In June, the American Institute of CPAs (AICPA) urged the United States Senate to approve eight bilateral income tax treaties and protocols that have been long-delayed.
This week, the Senate ratified four international tax treaties with Spain, Switzerland, Japan and Luxembourg. AICPA Vice President of Taxation, Edward Karl, applauded the actions saying, “The AICPA is pleased with the actions taken by the United States Senate yesterday to ratify four important international tax treaties. The AICPA has advocated for the ratification of these treaties for many years and we look forward to continued progress as the Senate works to pass the remaining three treaties. The ratification of these treaties is essential to U.S. taxpayers to provide certainty and important support to the U.S. economy.”
The AICPA wrote in its June letter to the U.S. Senate Committee on Foreign Relations, “[We] believe income tax treaties are vital to United States economic growth as well as U.S. trade and tax policy. Tax treaties assist in harmonizing the tax systems of treaty nations and in providing certainty on key issues faced by businesses of all sizes that operate internationally.” As of June 2019, the full Senate had not approved any income tax treaty or protocol since 2010.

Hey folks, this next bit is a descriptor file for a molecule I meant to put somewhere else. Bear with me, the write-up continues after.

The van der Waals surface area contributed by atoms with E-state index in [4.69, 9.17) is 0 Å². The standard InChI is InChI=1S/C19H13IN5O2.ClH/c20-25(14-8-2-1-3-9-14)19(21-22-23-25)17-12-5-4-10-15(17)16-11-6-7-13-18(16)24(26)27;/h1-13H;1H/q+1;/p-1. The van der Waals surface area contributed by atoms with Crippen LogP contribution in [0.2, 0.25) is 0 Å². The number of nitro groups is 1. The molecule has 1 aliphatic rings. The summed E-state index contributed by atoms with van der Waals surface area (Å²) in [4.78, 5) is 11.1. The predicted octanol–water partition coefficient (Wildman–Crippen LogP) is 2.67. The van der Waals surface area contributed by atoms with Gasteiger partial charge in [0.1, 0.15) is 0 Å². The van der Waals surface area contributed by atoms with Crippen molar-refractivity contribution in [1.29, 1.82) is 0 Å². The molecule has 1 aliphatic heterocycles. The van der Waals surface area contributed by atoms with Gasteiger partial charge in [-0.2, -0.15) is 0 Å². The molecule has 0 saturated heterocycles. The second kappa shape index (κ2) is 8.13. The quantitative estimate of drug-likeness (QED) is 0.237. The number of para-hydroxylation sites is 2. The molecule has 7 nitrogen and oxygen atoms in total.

According to the AICPA, it’s important that tax treaties be updated to stay current with developments in the global economy. “Outdated tax treaties increase the potential for double taxation as well as hinder the ability of the Internal Revenue Service and foreign tax authorities to cooperate in the fair and efficient enforcement of tax laws,” wrote the AICPA.
The measures passed the Senate with overwhelming support. Currently, three tax-treaties are still awaiting ratification by the Senate, including treaties with Chile, Hungary and Poland.